[I just saw this announcement on the Eighteenth-Century Questions group at Facebook, and thought it would be a good idea to cross-post at the Long 18th. Take a look, and if you’re interested or have further questions, please reply to Suvir Kaul or Ashley Cohen at email@example.com or AshleyCo@sas.upenn.edu. Thanks, DM]
In an attempt to make ASECS a more conducive and productive environment for scholarly exchange on the issues of race and empire, we are proposing to establish a Race and Empire caucus. ASECS procedures require us to collect a requisite number of signatures. Please consider our proposal (below) and reply to firstname.lastname@example.org or AshleyCo@sas.upenn.edu with your name and departmental affiliation if you would like to sign. We would be much obliged if you would forward this e-mail to like-minded friends, colleagues, and students.
We have also organized a Race and Empire roundtable in Cleveland in support of our efforts and would be delighted to see you all there.
Ashley Cohen and Suvir Kaul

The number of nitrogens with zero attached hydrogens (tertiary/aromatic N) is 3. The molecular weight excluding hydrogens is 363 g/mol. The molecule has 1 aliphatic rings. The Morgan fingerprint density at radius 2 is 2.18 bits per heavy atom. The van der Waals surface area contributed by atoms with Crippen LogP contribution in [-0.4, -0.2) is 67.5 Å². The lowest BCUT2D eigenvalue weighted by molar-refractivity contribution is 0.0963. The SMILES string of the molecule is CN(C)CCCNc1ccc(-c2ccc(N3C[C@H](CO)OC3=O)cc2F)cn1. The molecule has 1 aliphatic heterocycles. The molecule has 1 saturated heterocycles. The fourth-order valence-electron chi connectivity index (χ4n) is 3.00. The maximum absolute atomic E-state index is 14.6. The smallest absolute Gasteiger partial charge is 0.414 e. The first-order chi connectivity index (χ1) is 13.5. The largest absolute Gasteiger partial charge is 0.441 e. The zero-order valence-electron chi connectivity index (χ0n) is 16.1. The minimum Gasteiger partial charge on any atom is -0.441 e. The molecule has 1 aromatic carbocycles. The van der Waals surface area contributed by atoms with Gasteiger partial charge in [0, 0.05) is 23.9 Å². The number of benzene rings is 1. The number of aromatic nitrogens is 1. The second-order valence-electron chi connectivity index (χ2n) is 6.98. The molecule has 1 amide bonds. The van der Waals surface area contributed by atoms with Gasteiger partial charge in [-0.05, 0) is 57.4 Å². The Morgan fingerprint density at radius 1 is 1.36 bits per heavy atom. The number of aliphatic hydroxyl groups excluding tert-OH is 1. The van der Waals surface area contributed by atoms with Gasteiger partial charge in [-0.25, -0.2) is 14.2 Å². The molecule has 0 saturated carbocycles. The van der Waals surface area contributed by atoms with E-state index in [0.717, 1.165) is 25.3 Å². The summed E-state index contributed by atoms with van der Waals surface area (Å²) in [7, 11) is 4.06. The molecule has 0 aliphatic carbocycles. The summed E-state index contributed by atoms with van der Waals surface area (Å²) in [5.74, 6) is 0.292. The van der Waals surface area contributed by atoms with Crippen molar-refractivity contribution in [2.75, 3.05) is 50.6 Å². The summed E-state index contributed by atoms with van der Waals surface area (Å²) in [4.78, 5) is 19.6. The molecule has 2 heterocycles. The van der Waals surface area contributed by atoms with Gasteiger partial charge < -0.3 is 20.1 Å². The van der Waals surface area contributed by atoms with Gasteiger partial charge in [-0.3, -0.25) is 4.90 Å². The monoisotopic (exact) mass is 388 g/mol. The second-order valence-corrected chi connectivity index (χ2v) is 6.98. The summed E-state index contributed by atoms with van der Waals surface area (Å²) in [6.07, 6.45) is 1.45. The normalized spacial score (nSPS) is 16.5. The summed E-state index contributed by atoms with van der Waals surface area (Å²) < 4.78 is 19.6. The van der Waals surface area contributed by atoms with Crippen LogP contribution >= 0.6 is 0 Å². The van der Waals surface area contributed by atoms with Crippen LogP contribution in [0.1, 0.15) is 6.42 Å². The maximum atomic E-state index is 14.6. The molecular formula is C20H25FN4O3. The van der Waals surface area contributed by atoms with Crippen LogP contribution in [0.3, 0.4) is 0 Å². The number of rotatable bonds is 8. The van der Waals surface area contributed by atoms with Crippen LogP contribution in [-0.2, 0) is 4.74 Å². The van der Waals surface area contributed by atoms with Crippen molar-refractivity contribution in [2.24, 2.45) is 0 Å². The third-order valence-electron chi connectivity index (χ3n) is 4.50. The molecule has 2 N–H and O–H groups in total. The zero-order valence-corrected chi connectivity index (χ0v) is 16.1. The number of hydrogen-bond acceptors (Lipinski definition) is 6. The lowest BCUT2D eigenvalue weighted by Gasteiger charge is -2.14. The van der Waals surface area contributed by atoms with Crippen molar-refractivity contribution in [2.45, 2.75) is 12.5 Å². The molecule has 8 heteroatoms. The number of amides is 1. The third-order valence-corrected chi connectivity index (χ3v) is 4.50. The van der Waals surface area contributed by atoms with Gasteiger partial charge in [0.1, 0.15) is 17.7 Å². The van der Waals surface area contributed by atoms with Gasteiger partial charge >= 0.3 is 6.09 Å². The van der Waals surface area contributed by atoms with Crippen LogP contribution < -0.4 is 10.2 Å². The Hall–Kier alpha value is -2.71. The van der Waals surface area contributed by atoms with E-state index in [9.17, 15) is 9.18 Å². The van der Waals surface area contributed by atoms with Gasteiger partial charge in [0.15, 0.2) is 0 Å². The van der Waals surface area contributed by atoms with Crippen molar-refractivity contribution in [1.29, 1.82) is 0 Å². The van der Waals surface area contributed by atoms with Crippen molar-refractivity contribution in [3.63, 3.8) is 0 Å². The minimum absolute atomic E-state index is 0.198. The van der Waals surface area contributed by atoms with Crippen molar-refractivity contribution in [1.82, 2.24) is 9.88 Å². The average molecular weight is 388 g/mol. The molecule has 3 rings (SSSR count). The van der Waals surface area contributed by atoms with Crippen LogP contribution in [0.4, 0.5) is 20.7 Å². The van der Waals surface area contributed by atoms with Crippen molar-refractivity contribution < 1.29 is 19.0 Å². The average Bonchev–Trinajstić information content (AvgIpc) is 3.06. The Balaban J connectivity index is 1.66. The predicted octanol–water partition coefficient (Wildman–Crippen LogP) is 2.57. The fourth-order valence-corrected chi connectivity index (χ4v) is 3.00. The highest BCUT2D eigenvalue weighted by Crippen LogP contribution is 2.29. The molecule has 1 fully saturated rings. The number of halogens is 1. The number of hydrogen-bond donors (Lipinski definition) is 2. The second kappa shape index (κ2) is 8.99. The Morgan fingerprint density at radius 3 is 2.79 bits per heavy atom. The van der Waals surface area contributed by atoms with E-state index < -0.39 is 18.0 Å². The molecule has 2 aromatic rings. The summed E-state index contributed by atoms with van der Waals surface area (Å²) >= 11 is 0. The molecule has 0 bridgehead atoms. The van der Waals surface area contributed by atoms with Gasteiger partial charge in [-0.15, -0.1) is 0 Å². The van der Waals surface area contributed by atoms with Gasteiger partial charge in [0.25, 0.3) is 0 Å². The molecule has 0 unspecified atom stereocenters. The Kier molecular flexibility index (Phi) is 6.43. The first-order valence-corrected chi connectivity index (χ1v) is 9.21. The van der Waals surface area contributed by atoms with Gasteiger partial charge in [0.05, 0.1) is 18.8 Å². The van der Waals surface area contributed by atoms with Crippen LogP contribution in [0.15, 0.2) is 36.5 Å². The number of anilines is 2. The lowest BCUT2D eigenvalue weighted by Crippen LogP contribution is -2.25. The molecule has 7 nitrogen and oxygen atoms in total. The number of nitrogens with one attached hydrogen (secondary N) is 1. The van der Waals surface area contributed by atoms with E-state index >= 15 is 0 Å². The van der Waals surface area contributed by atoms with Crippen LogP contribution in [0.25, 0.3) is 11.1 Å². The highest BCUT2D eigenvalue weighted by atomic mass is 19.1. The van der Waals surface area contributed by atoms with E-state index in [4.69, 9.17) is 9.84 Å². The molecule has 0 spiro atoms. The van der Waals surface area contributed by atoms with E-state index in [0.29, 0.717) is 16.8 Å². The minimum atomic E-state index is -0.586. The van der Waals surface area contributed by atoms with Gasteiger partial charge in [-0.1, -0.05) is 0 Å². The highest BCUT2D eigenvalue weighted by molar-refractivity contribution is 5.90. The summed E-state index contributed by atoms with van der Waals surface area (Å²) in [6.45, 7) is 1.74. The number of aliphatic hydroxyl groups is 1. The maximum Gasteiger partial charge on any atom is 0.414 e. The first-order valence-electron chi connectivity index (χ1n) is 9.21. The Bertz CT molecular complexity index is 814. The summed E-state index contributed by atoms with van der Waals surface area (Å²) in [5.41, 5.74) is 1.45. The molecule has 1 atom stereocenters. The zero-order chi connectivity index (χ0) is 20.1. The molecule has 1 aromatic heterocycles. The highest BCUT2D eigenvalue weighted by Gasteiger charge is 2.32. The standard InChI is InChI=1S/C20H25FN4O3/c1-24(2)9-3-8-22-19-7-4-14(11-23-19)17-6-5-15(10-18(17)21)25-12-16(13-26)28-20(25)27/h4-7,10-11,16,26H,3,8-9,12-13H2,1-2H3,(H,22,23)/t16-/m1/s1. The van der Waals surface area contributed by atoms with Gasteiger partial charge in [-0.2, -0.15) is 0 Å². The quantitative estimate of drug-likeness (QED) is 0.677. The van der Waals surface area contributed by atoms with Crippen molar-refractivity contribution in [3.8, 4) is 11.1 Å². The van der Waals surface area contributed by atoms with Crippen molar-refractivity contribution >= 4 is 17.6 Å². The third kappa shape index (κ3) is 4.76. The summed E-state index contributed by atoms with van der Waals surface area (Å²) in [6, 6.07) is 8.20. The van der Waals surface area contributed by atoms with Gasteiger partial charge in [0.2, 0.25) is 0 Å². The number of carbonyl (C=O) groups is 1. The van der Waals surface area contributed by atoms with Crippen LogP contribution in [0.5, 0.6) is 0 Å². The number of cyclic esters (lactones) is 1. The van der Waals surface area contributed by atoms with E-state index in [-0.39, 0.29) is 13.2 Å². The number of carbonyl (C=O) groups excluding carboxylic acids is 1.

The rise of European sea-borne trade and colonialism is the central geopolitical fact of eighteenth-century history. It is thus impossible to understand the domestic social formations and cultures of eighteenth-century Europe in isolation from a global framework that acknowledges and takes into account the histories of European exploration, commerce, conquest, colonialism, and slavery in Africa, Asia, the South Pacific, and the Americas. These simple propositions form the basis for our present proposal to found an ASECS caucus dedicated to the constitutively linked issues of Race and Empire. We feel that the systematic study of these issues has been significantly underrepresented at ASECS’s annual conference in years past, even as occasional panels on such issues gather large audiences. A Race and Empire Caucus will ensure that ASECS consistently provides a forum for discussing and developing innovative critical approaches to eighteenth century histories and legacies of imperialism and slavery, as well as to the strategies of racialization that were central to both of these institutions. It is our hope that a Race and Empire Caucus will promote intellectual solidarity, create community, and foster collaboration, transforming ASECS’s annual meeting into a venue that consistently offers vibrant and vigorous discussions of these issues.